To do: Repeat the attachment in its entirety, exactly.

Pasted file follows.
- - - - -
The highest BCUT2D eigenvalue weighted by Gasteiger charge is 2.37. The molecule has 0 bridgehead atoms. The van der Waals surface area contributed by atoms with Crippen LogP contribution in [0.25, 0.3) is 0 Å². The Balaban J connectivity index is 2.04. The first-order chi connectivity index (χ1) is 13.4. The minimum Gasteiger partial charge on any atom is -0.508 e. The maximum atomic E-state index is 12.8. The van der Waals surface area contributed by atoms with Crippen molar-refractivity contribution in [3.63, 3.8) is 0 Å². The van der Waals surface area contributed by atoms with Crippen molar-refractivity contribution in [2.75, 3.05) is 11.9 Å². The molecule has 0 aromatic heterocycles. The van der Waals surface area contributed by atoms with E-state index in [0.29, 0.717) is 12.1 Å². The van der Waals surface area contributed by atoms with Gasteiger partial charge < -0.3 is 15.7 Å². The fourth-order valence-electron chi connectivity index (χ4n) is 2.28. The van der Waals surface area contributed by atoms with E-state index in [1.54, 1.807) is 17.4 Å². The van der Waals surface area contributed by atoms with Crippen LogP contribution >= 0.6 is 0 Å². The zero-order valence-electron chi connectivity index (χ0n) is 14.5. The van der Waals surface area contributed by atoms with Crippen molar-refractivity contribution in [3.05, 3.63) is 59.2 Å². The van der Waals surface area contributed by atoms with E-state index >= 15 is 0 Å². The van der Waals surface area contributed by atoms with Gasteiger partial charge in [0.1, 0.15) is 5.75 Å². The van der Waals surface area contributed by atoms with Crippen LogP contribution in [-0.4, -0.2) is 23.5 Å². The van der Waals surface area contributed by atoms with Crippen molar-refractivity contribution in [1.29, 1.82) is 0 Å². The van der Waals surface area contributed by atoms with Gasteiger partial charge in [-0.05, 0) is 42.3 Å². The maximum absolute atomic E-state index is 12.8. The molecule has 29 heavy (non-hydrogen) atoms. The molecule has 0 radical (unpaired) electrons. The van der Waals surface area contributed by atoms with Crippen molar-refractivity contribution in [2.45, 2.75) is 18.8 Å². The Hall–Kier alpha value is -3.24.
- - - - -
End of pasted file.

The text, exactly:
The highest BCUT2D eigenvalue weighted by Gasteiger charge is 2.37. The molecule has 0 bridgehead atoms. The van der Waals surface area contributed by atoms with Crippen LogP contribution in [0.25, 0.3) is 0 Å². The Balaban J connectivity index is 2.04. The first-order chi connectivity index (χ1) is 13.4. The minimum Gasteiger partial charge on any atom is -0.508 e. The maximum atomic E-state index is 12.8. The van der Waals surface area contributed by atoms with Crippen molar-refractivity contribution in [3.63, 3.8) is 0 Å². The van der Waals surface area contributed by atoms with Crippen molar-refractivity contribution in [2.75, 3.05) is 11.9 Å². The molecule has 0 aromatic heterocycles. The van der Waals surface area contributed by atoms with E-state index in [0.29, 0.717) is 12.1 Å². The van der Waals surface area contributed by atoms with Gasteiger partial charge < -0.3 is 15.7 Å². The fourth-order valence-electron chi connectivity index (χ4n) is 2.28. The van der Waals surface area contributed by atoms with E-state index in [1.54, 1.807) is 17.4 Å². The van der Waals surface area contributed by atoms with Crippen LogP contribution >= 0.6 is 0 Å². The zero-order valence-electron chi connectivity index (χ0n) is 14.5. The van der Waals surface area contributed by atoms with Crippen molar-refractivity contribution in [3.05, 3.63) is 59.2 Å². The van der Waals surface area contributed by atoms with E-state index >= 15 is 0 Å². The van der Waals surface area contributed by atoms with Gasteiger partial charge in [0.1, 0.15) is 5.75 Å². The van der Waals surface area contributed by atoms with Crippen LogP contribution in [-0.4, -0.2) is 23.5 Å². The van der Waals surface area contributed by atoms with Crippen molar-refractivity contribution in [1.29, 1.82) is 0 Å². The van der Waals surface area contributed by atoms with Gasteiger partial charge in [-0.05, 0) is 42.3 Å². The maximum absolute atomic E-state index is 12.8. The molecule has 29 heavy (non-hydrogen) atoms. The molecule has 0 radical (unpaired) electrons. The van der Waals surface area contributed by atoms with Crippen molar-refractivity contribution in [2.45, 2.75) is 18.8 Å². The Hall–Kier alpha value is -3.24.